Non-energy operating costs for the second quarter of 2022 were $129 million, or 15.50 per Boe, which was an increase of $5 million or 4% from $124 million, or $15.63 per Boe, for the first quarter of 2022. This increase was primarily a result of higher compensation-related expenses and increased downhole maintenance activity.

Balance Sheet and Liquidity Update

CRC's aggregate commitment under the Revolving Credit Facility was $552 million as of June 30, 2022. The borrowing base for the Revolving Credit Facility is redetermined semi-annually and was reaffirmed at $1.2 billion on April 29, 2022.

As of June 30, 2022, CRC had liquidity of $740 million, which consisted of $324 million in cash and $416 million of available borrowing capacity under its Revolving Credit Facility.

Acquisitions and Divestitures

During the three months ended June 30, 2022, CRC recorded a gain of $4 million related to the sale of certain Ventura basin assets. The amount recognized in the three months ended June 30, 2022 of $4 million related to additional earn-out consideration on closings that occurred in the second half of 2021 and the first half of 2022. In addition, CRC received $2 million to secure the performance of abandonment obligations which CRC expects to reimburse to the buyer once the abandonment obligations are met. As a result, CRC recorded a liability of $2 million as of June 30, 2022, and CRC did not recognize gain on asset divestitures for this portion of the transaction. CRC expects to divest of its remaining assets in the Ventura basin during the second half of 2022, pending final approval from the State Lands Commission.

In June 2022, CRC sold its commercial office building located in Bakersfield, California for net proceeds of $13 million. In May 2022, CRC recorded a $2 million impairment charge to write down the carrying value of the building to its fair value.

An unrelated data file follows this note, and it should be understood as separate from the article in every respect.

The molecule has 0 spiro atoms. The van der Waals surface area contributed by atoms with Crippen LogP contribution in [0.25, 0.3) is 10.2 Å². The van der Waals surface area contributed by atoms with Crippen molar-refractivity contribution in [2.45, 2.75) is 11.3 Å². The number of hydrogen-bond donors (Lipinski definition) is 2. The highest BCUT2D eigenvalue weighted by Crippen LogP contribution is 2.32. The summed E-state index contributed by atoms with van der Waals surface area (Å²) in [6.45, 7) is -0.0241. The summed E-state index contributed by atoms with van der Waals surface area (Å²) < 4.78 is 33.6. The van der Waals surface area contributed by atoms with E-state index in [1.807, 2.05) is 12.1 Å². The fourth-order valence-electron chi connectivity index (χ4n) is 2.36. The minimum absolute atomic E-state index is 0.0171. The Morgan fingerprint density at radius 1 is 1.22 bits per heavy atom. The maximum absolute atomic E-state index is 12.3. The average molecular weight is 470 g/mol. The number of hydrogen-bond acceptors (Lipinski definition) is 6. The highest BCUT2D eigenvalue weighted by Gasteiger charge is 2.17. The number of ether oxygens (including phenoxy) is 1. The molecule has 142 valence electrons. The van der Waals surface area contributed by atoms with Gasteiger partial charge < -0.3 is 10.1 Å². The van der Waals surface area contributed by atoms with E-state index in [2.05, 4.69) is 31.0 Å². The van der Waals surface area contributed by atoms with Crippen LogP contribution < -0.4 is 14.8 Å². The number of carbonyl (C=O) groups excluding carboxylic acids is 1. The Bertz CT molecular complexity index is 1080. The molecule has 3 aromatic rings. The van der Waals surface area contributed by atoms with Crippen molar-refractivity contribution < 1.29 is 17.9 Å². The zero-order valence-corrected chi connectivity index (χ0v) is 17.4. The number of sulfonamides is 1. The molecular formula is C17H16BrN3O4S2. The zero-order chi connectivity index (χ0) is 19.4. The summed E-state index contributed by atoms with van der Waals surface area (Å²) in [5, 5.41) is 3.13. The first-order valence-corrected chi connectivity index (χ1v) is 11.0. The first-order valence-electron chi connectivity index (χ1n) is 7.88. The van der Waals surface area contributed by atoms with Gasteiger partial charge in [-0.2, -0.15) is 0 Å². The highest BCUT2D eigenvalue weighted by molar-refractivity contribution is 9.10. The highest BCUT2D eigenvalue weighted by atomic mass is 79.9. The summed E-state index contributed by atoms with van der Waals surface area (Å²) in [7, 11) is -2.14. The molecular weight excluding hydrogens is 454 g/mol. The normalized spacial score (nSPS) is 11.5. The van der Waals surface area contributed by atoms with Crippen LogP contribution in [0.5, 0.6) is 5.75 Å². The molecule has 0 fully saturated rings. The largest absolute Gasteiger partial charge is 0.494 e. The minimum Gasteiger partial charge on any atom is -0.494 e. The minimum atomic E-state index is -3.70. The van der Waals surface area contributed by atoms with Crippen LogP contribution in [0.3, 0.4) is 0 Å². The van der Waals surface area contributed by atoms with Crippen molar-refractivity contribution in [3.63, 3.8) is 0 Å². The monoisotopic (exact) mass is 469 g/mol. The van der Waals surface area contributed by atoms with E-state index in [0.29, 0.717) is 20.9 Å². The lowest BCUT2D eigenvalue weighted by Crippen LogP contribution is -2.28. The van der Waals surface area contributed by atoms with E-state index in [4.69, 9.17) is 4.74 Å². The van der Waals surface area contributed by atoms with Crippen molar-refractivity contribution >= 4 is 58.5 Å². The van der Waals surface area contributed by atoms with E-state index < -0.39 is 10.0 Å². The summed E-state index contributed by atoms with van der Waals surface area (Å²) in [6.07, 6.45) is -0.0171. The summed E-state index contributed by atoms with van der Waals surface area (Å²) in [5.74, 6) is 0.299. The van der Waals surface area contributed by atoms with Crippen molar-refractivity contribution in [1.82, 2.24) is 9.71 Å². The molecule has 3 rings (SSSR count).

Shareholder Returns Strategy

CRC continues to prioritize shareholder returns and dedicate a portion of its operating cash flow to shareholders. In light of this strategy, CRC's Board of Directors has authorized a Share Repurchase Program of $650 million, of which $290 million remains available for future repurchases.

During the second quarter of 2022, CRC repurchased 2.3 million shares of its common stock for $96 million. During the first half of 2022, CRC repurchased approximately 3.9 million shares of its common stock for $167 million. Since the inception of Share Repurchase Program through July 31, 2022, CRC has repurchased 9.1 million shares for $360 million at an average price of $39.34 per share, resulting in the repurchase of approximately 11% of the shares that CRC had at its emergence from bankruptcy.

On August 3, 2022, CRC's Board of Directors declared a quarterly cash dividend of $0.17 per share of common stock. The dividend is payable to shareholders of record on September 1, 2022, and will be paid on September 16, 2022.

Upcoming Investor Conference Participation

CRC's executives will be participating in the following in-person events in September 2022:

  • Barclays CEO Energy Power Conference on September 6 - 8, 2022, in New York, NY